By Lindsay Hendricks, Assistant Director of Horticulture
Many of us have probably heard the term ‘chimera’ before. You know, the mythological Greek creature with a lion’s head, goat’s body, and a serpent’s tail? Basically, a made-up creature composed of incongruous parts. As mythological as this concept is in the animal kingdom, it is actually a very common phenomenon in the realm of plants.
The Blazin’ Lime iresine in this photo is a chimera, notice the leaf that has a rose-colored patch on it. Chimeras arise when a cell undergoes a mutation—whether it be spontaneous or induced—which results in the cells of different genotypes (genetic makeup) growing in adjacent plant tissue. A great example of this phenomenon is a variegated plant. All the cells in a variegated leaf originated from the same meristematic tissue (areas of active cell division and growth) in the shoot. However, some of the cells have mutated and are now unable to synthesize chlorophyll—these tissues now appear white or yellow instead of green! The same concept is occurring in the leaf of this Blazin’ Lime iresine. Perhaps this is how the cultivar Blazin’ Rose was discovered!?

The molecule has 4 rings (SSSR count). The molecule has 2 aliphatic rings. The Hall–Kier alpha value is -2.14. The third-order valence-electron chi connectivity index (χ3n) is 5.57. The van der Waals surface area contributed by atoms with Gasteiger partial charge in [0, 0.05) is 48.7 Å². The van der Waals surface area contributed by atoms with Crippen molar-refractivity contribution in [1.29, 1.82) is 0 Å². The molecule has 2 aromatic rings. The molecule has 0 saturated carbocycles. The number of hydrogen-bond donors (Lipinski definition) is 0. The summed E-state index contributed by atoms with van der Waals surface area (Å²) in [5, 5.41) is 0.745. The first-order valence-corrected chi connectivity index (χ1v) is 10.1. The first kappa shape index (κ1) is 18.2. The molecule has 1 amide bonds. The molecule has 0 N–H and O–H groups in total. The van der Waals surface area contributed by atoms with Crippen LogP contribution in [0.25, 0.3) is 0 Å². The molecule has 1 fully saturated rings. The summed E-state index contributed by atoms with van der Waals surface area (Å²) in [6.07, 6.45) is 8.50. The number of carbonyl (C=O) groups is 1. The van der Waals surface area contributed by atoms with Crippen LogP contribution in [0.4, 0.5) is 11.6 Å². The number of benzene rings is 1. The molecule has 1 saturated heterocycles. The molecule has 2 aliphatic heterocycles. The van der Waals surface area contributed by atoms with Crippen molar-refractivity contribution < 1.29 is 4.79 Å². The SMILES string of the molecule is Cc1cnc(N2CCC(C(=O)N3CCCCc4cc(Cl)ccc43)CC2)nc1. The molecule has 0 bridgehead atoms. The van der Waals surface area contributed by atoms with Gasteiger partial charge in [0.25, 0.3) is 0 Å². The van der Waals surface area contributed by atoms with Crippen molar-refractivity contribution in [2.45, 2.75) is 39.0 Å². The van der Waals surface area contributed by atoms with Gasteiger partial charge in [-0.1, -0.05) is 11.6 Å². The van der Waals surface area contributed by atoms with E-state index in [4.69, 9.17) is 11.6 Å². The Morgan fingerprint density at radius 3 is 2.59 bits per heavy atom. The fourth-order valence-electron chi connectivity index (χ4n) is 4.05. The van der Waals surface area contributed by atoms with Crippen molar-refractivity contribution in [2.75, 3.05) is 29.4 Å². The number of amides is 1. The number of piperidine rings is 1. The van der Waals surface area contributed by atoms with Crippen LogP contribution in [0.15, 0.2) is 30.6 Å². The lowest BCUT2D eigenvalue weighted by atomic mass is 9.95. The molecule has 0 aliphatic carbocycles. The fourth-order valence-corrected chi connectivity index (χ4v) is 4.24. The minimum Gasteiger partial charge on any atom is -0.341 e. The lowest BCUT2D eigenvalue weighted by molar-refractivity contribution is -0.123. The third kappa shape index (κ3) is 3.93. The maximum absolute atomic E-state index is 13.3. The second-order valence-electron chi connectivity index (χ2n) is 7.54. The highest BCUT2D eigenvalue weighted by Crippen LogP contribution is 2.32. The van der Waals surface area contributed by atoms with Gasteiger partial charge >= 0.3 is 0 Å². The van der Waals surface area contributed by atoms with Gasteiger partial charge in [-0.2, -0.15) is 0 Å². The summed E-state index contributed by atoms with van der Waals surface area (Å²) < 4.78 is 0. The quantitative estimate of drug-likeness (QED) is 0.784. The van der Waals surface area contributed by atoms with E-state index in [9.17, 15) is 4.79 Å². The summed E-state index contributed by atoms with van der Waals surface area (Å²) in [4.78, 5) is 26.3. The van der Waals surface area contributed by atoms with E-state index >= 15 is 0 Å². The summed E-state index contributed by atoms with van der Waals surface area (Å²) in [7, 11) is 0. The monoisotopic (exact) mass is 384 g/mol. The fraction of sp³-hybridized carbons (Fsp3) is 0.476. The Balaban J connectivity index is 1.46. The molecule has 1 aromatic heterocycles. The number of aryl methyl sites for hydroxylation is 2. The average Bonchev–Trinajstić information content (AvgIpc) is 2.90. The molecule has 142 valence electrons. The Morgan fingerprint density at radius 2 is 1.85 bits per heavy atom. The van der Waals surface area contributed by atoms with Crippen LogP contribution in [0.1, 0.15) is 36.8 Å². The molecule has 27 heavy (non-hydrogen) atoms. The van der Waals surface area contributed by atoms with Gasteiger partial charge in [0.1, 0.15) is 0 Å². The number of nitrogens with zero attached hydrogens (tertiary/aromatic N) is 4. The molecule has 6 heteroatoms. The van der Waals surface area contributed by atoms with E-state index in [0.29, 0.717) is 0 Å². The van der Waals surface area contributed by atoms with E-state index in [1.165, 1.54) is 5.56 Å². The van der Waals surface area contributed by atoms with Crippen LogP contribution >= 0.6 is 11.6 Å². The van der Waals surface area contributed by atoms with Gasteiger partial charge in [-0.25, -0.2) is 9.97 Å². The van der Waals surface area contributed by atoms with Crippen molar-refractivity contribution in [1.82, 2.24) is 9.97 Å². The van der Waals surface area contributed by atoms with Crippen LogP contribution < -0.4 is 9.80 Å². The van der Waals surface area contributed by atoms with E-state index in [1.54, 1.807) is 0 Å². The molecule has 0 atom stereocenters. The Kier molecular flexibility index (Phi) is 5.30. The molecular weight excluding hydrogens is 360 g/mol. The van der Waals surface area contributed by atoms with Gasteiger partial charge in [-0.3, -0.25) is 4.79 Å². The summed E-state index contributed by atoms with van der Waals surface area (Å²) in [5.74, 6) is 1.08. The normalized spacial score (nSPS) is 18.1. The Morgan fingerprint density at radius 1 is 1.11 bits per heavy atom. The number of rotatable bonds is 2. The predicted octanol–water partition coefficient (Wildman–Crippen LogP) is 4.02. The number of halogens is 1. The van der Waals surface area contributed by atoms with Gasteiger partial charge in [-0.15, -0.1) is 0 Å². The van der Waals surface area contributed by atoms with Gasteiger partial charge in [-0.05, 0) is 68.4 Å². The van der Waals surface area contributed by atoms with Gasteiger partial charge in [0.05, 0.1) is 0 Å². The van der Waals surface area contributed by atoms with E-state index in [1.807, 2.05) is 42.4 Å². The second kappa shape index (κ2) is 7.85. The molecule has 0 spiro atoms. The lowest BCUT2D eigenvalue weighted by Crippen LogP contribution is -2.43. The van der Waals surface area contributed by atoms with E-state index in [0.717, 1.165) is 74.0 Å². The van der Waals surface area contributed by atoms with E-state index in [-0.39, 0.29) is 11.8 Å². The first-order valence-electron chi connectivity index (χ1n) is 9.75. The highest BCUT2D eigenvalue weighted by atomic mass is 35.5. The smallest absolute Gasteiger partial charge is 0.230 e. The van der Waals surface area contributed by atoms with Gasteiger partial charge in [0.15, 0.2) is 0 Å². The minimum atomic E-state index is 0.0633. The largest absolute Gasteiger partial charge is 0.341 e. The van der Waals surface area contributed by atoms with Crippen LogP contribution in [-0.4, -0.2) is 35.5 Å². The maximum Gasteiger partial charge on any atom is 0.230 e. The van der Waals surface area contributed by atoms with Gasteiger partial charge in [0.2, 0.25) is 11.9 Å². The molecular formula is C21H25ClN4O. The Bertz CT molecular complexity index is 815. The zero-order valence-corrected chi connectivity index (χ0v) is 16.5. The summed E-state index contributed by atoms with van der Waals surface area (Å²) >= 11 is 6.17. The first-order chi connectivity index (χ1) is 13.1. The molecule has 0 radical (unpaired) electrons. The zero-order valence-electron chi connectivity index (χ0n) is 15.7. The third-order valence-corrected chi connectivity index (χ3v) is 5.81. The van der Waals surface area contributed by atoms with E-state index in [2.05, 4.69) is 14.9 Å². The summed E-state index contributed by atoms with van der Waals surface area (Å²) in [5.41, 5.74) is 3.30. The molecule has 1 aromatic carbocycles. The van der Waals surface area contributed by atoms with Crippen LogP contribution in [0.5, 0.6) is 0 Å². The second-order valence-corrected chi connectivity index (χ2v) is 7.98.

Other examples of chimeras in the plant world are fruit color in apples, thornless blackberries and fuzzless peaches!
For more detailed and technical explanations (as well as photos) check out the articles below: